Thea Foss Esplanade
P RTS OF CALL
The west bank of the Thea Foss Waterway looks a lot different from 20 years ago, and the north-south running Thea Foss Waterway Public Esplanade is the visitor’s yellow brick road along the waterfront. The landmark Museum of Glass sits next to the Dock Street Marina toward the south side of the pathway. Did you know that Dale Chihuly is a Tacoma native? Now that he’s made it big as an artist, he’s brought his signature style to his hometown in the form of this one-of-a-kind museum. One can venture inland from there across the Chihuly Bridge of Glass to visit the Washington State History Museum quite easily. If one continues north on the Thea Esplanade, one passes waterfront apartments and a few eateries, and eventually the marine hub of Foss Harbor Marina, the Flagship Maritime school, and the Foss Waterway Seaport, which leads us to our next item…
By Norris Comer
Tacoma, christened with the original name of Mt. Rainier, is in many ways a city of dramatic rises and falls. Perched at the infamously current-ravaged Tacoma Narrows, Tacoma, so dependant upon its international deepwater port (the largest in Washington) and consequently the ebb and ﬂow of the world economy, gets slammed the worst during hard times. During optimistic eras, as when the railroad connected to the port in the 1800s, the city was known as the “City of Destiny” and took up the motto, “When rails meet sails.” When things took a turn downward in the mid and late 20th Century, struggling Tacoma was known by unﬂattering names such as “Tacompton” or “Grit City” due to unemployment, crime, and homelessness. In a sense, Tacoma was knocked down during the Great Depression and never quite got back up during the 20th century. But the 21st century has been kinder to Tacoma, and with Washington booming, the city has begun to roar again in some very tangible ways. At the economic and cultural center of it all is Commencement Bay, where both the city’s famous deep water port and blossoming waterfront reside. The cultural and business revival is in full swing: the Washington State History Museum (built in 1996), Museum of Glass (2002), Greater Tacoma Convention and Trade Center (2004), America’s Car Museum (2011), Tacoma Art Museum (2013), and more have re--defined the downtown landscape in the span of about 20 years. Most exciting for boaters, the improvements have spilled onto the waterfront. The former slag dumping peninsula upon which Tacoma Yacht Club resides is getting a complete makeover, complete with public green spaces, outdoor amphitheaters, and walking/biking trails to connect the Point Defiance Park (with zoo and aquarium) to downtown. Especially notable and the focus of this article is the Thea Foss Waterway, which houses a handful of excellent rebuilt marinas located in the heart of the reawakening downtown Cultural District. The Tacoma Dome is within easy walking distance of the slips and there’s no shortage of restaurants and watering holes. For the curious local boater wanting an urban experience in the South Sound, Thea Foss Waterway oﬀ Commencement Bay is definitely worth a visit. For cruisers hailing from more rugged waters, there are plenty of big city amenities (grocery stores, hospitals, etc.) and maritime businesses to assist with repairs and the like. Tacoma is what happens when sail meet rails, after all.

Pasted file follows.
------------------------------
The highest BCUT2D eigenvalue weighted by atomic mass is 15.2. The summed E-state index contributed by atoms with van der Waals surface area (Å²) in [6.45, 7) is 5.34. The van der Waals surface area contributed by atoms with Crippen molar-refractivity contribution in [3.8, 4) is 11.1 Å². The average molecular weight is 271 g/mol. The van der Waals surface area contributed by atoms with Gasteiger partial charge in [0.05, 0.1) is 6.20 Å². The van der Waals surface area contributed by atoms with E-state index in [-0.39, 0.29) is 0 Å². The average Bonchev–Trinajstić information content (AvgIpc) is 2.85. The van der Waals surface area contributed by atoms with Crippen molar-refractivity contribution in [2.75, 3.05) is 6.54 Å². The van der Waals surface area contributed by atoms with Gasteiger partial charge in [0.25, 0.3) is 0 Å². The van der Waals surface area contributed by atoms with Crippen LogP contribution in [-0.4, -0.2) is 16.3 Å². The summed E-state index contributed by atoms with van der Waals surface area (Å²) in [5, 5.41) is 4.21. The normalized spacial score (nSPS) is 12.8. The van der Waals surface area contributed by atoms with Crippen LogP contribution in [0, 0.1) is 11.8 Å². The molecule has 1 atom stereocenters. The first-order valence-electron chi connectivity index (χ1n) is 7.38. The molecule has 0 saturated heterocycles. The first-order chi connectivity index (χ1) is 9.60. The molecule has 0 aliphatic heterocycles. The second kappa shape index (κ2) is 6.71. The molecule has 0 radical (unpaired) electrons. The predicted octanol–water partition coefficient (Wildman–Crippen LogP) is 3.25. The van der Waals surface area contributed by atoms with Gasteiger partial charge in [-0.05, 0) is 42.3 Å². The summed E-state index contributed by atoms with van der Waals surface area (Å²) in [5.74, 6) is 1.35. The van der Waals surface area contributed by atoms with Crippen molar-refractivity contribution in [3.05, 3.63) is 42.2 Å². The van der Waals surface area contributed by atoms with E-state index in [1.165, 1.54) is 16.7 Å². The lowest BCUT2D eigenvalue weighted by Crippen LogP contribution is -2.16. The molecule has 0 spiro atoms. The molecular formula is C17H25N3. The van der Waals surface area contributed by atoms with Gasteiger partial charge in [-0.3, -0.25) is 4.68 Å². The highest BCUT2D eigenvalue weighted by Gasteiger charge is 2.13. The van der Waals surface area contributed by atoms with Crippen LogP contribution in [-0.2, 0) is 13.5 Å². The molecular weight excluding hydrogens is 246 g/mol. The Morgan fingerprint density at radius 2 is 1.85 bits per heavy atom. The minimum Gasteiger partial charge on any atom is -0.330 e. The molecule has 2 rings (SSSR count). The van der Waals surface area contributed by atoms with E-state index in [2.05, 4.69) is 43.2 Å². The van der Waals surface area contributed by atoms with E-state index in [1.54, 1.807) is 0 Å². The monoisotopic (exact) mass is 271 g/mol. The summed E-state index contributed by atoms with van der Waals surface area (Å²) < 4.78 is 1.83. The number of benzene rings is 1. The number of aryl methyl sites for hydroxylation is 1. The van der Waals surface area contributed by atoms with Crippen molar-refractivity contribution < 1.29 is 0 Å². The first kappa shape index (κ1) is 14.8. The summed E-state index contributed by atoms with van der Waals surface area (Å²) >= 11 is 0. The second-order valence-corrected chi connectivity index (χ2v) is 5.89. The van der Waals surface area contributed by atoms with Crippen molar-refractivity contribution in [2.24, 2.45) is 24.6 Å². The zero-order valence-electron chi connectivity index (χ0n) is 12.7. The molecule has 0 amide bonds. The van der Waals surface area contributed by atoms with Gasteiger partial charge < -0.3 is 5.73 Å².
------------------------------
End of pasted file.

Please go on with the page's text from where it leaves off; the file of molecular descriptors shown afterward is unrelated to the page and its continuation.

82 NORTHWEST YACHTING || MARCH 2017
A salty maritime hub sits on the west bank of the entrance to Thea Foss Waterway, with Foss Harbor Marina sitting right in the middle. Flagship Maritime, a professional license training and credentialing school for mariners, is a popular and established organization with many offerings for boaters who want to up their cred with offerings like the Operator of Un-Inspected Passenger Vessels (OUPV/Six-Pack) course. Also in the area is the Thea Foss Waterway Seaport, a premier Puget Sound maritime heritage museum loaded will exhibits, programs, and even guest moorage. Check out fosswaterwayseaport.org for more information.
The Dome The iconic Tacoma Dome is one of the city’s defining features, and it sits less than a mile south of many of the marinas of the Thea Foss Waterway. The Tacoma Dome is one of the largest wooddomed structures in the world and provides indoor event space for just about any occasion and crowds from 1,000 to 23,000. It is impossible to guess what’s next to appear in the Tacoma Dome, but that’s a good thing. Case and point, there is a wedding expo this month (March 25-26), the PBR: Professional Bull Riders competition featuring the world’s top 35 bull riders in April, and a Lady Gaga concert this summer. Going to the scheduled Bruno Mars concert this July after a day on the water sounds like a pretty good combination. Plan ahead and check out ticket availability and prices at tacomadome.org.
The Arts, Bravo! Tacoma may have one of the highest concentrations of live-performance art theaters in the Pacific Northwest, especially if one looks at the blocks bordered by South 9th Street and South 11th Street, and Court Street and Commerce Street. The Rialto Theater is housed in a former art deco movie house and features musicals, operas, concerts, and other events. The Pantages Theater, originally built as a vaudeville theater in 1915, is a landmark venue for musicals, live music concerts, and comedy, and the Theatre on the Square is right down the road. All three are managed by the local Broadway Center for the Performing Arts (broadwaycenter.com). The Tacoma Youth Theatre and Tacoma Comedy Club are just a stone’s throw away to boot. Although a few blocks north, the independent Grand Cinema screens indie and foreign movies and hosts the Tacoma Film Festival. Dukesbay Productions, which features local playwrights, is nearby as well.